The Senior Coroner had refused to re-open the inquest into the murder of a woman by her former partner after her complaints of stalking were mishandled by police. There was no question that Art.2 was engaged on the basis of potential breach by the police of their operational duty to safeguard the victim’s life. Furthermore, the criminal trial alone had not satisfied the state’s Art.2 investigative duty. However, the judge agreed with the Senior Coroner that the European Convention does not adopt a prescriptive approach to the form of the Art.2 investigation, so long as minimum standards are met. One must look at the totality of the investigations conducted by the state whilst remembering that even the minimum requirements involve a degree of flexibility.

In this case the Art.2 obligation to conduct a prompt and effective independent inquiry with sufficient public scrutiny and sufficient involvement of the next of kin had been met by the combination of the criminal trial, a domestic homicide review and the three other investigations of police conduct. The Senior Coroner was not only entitled to find that these enquiries satisfied Art.2; she was right to do so.

‘Unlawful killing’ as a narrative conclusion that names the perpetrator

In the matter of an Inquest into the death of Patrick McElhone [2021] NICoroner 1

The coronial world is still coming to terms with the impact of the Supreme Court decision in Maughan and what it will actually mean for inquests in practice. Even following the additional guidance from the Chief Coroner (here) the twittersphere still reverberates with questions such as how one can be ‘probably unlawfully killed’, whether how inquests are conducted will change if it is now open to return an unlawful killing conclusion in more circumstances, and whether Coroners will be open to judicial review if they fail to use those two words in a relevant case.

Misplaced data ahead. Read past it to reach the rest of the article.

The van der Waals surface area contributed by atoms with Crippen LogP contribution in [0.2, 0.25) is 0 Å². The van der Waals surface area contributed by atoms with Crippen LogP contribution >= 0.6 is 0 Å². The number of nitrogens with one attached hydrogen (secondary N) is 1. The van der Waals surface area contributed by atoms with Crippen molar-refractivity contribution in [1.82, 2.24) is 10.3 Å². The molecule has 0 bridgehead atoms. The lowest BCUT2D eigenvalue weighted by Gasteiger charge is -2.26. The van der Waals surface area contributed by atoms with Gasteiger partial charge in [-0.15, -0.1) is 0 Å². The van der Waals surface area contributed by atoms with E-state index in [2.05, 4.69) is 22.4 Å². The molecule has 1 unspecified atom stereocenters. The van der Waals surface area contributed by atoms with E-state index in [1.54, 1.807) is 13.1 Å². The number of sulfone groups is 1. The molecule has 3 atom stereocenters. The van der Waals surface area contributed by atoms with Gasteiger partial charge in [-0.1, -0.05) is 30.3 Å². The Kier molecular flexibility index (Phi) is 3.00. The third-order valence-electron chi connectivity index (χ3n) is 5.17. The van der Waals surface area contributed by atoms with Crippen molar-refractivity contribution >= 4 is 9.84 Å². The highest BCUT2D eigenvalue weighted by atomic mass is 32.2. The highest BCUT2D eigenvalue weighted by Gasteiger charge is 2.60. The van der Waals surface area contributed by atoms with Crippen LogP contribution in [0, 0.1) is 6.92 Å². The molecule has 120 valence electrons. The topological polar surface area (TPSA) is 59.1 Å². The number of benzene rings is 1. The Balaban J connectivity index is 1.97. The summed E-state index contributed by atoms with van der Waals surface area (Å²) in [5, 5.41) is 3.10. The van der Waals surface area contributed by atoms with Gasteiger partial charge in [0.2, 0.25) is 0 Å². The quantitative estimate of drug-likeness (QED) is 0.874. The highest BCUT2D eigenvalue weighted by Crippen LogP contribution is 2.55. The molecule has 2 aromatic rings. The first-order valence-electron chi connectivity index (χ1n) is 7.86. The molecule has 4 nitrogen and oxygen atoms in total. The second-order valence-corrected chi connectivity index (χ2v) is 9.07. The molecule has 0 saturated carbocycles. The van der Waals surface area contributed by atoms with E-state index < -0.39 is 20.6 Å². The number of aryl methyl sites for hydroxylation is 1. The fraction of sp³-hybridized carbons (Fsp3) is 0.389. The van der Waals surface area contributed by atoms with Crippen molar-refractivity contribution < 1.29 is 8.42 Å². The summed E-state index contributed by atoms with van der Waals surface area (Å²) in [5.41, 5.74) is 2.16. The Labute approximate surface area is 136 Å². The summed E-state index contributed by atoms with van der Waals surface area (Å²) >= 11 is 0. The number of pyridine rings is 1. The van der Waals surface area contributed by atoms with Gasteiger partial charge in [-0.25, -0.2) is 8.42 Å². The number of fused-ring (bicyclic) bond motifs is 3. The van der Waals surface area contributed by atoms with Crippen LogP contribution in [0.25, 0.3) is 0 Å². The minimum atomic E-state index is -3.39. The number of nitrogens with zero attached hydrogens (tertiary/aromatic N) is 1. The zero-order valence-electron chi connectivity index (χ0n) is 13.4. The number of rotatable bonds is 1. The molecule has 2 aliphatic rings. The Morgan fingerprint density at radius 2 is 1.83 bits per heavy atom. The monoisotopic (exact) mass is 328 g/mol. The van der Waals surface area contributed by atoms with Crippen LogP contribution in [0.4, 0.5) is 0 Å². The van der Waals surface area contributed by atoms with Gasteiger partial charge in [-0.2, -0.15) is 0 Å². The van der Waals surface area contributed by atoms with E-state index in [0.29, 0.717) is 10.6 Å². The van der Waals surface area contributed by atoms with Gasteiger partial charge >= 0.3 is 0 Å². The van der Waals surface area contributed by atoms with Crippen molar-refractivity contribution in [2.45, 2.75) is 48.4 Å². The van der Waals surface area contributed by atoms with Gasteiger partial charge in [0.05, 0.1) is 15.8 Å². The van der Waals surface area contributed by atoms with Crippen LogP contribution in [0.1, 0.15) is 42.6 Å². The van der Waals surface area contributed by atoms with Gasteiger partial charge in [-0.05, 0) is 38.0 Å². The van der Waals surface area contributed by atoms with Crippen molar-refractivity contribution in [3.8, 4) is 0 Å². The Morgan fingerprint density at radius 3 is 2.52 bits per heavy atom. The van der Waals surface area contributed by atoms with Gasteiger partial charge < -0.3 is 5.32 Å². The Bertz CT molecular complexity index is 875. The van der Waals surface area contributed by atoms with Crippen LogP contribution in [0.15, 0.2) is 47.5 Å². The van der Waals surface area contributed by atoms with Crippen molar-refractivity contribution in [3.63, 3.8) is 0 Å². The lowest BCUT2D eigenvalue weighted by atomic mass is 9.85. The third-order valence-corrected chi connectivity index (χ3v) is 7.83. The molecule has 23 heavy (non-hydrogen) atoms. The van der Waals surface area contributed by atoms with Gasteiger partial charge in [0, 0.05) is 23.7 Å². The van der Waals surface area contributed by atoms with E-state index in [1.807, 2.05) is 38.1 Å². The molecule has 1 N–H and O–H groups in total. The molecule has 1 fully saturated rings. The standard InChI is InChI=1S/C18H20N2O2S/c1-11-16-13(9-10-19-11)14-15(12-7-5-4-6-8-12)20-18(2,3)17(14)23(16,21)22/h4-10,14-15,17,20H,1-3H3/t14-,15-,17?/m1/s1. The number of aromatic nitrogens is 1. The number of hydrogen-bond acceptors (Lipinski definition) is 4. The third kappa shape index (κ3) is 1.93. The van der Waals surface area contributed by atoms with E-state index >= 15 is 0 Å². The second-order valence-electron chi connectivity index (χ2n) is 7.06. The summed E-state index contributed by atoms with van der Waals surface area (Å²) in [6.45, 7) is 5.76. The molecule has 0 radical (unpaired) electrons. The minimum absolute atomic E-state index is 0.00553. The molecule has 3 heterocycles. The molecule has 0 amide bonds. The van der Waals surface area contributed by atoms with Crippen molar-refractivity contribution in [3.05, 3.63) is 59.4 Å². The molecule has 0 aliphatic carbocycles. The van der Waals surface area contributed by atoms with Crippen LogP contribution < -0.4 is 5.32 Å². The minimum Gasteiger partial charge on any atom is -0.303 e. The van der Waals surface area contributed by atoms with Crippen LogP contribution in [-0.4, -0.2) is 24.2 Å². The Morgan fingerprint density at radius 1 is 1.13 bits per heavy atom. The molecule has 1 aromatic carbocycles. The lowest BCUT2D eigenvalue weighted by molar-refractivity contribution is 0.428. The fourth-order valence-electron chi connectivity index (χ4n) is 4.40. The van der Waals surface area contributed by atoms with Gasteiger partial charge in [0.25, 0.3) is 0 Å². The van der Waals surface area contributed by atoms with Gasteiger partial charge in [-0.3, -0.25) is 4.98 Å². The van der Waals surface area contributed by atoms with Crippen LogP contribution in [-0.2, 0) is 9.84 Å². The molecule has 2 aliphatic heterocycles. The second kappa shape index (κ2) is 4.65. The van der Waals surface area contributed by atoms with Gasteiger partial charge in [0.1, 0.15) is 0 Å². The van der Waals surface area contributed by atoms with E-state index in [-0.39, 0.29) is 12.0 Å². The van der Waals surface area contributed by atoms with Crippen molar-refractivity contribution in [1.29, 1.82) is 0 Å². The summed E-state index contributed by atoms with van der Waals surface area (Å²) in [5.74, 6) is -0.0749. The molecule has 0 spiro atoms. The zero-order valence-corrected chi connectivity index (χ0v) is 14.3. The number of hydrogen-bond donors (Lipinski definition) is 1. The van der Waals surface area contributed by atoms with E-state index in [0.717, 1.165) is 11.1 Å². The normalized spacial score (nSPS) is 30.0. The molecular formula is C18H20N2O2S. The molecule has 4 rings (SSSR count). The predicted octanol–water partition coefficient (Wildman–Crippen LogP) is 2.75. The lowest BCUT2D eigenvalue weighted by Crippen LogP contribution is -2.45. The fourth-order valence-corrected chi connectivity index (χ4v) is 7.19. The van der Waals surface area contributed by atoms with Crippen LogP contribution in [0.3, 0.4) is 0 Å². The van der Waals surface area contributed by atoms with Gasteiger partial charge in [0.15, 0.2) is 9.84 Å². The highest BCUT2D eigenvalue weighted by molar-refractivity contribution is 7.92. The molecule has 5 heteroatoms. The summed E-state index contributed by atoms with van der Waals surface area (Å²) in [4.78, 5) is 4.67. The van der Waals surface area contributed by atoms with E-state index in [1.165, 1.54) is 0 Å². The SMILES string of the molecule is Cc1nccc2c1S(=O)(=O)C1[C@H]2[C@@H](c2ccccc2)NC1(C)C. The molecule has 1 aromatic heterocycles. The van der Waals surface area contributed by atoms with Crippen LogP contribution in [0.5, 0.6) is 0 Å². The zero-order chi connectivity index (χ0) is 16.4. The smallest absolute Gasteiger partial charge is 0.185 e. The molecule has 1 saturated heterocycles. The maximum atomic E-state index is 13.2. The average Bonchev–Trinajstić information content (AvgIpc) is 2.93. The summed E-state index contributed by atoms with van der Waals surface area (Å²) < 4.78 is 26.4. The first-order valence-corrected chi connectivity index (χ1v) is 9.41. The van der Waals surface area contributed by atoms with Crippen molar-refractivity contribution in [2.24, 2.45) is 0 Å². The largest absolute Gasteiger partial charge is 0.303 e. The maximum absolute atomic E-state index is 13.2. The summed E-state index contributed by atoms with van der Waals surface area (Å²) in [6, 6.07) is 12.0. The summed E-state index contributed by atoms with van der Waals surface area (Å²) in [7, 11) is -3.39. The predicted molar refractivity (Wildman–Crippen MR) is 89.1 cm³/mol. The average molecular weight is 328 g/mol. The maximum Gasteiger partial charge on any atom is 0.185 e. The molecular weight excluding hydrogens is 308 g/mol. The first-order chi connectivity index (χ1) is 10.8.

Some assistance with how to tread those difficult lines now comes from across the Irish Sea. The McElhone inquest provides a helpful example of how to frame what is (but for a semantic hair’s breadth) an unlawful killing finding within a narrative conclusion without needing to use those precise words.

Indeed, Mrs Justice Keegan has not only provided a tutorial on how to deal with factual findings in an unlawful killing inquest but she also more generally demonstrates how to tell the story of any death in a brief, concise yet comprehensive narrative.   Her verdict is so well worked that one doesn’t need to set out much of the background facts of the case here for the reader to understand what went on.

Top tips when making a s.13 application for a fresh inquest

In the matter of the Inquest into the death of Michael Richard Vaughan [2020] EWHC 3670 (Admin) 16.12.20

Sometimes within the simplest of cases lies a wealth of useful reminders and lessons for everyone. This superficially uncomplicated and uncontested application under s.13 Coroners Act 1988 is a treasure trove of learning for anyone who may find themselves seeking a fresh inquest.

The request for a fresh inquest here was well founded, and so one might expect the remedy to have been swiftly achieved. The deceased had died after a self-administered paracetamol overdose and had left a note that provided evidence of his intent. Unfortunately, that note was not put before the coroner: had it been her inquest conclusion of ‘misadventure’ would probably have been different. But, despite the bereaved raising their concerns about the accuracy of the conclusion and the absence of the note on the day the inquest ended, it took more than five years before a fresh inquest was ordered by the High Court